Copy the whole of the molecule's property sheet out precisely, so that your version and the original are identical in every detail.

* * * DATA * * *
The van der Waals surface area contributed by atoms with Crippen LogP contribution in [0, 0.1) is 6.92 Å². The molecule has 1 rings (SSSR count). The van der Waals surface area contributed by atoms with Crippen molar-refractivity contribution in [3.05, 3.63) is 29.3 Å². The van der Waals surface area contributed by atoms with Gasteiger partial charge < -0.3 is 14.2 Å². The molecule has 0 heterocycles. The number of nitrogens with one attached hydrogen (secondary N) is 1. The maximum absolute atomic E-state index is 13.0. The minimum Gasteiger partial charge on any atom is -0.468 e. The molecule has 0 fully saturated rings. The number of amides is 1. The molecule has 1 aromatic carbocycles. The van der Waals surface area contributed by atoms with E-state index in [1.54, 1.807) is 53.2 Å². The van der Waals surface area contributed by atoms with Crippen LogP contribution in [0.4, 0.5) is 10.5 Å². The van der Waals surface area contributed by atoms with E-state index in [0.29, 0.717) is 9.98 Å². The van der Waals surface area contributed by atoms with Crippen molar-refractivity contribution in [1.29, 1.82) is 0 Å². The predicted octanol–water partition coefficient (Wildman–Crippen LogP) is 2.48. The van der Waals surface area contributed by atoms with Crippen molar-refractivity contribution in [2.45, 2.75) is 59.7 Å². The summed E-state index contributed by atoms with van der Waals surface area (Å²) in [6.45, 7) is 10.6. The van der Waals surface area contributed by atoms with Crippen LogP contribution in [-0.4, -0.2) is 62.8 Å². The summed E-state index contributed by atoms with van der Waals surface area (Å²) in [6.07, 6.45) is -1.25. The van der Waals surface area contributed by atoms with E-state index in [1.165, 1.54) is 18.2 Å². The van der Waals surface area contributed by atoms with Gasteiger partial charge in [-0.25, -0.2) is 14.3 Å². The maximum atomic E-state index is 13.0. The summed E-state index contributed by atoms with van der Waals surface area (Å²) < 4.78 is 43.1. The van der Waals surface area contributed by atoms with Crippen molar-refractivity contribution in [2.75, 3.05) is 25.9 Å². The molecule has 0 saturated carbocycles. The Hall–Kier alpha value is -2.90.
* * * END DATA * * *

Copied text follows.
The van der Waals surface area contributed by atoms with Crippen LogP contribution in [0, 0.1) is 6.92 Å². The molecule has 1 rings (SSSR count). The van der Waals surface area contributed by atoms with Crippen molar-refractivity contribution in [3.05, 3.63) is 29.3 Å². The van der Waals surface area contributed by atoms with Gasteiger partial charge < -0.3 is 14.2 Å². The molecule has 0 heterocycles. The number of nitrogens with one attached hydrogen (secondary N) is 1. The maximum absolute atomic E-state index is 13.0. The minimum Gasteiger partial charge on any atom is -0.468 e. The molecule has 0 fully saturated rings. The number of amides is 1. The molecule has 1 aromatic carbocycles. The van der Waals surface area contributed by atoms with E-state index in [1.54, 1.807) is 53.2 Å². The van der Waals surface area contributed by atoms with Crippen LogP contribution in [0.4, 0.5) is 10.5 Å². The van der Waals surface area contributed by atoms with E-state index in [0.29, 0.717) is 9.98 Å². The van der Waals surface area contributed by atoms with Crippen molar-refractivity contribution in [1.29, 1.82) is 0 Å². The predicted octanol–water partition coefficient (Wildman–Crippen LogP) is 2.48. The van der Waals surface area contributed by atoms with Crippen molar-refractivity contribution in [2.45, 2.75) is 59.7 Å². The summed E-state index contributed by atoms with van der Waals surface area (Å²) in [6.45, 7) is 10.6. The van der Waals surface area contributed by atoms with Crippen LogP contribution in [-0.4, -0.2) is 62.8 Å². The summed E-state index contributed by atoms with van der Waals surface area (Å²) in [6.07, 6.45) is -1.25. The van der Waals surface area contributed by atoms with E-state index in [1.165, 1.54) is 18.2 Å². The van der Waals surface area contributed by atoms with Gasteiger partial charge in [-0.25, -0.2) is 14.3 Å². The maximum atomic E-state index is 13.0. The summed E-state index contributed by atoms with van der Waals surface area (Å²) < 4.78 is 43.1. The van der Waals surface area contributed by atoms with Crippen molar-refractivity contribution in [2.75, 3.05) is 25.9 Å². The molecule has 0 saturated carbocycles. The Hall–Kier alpha value is -2.90.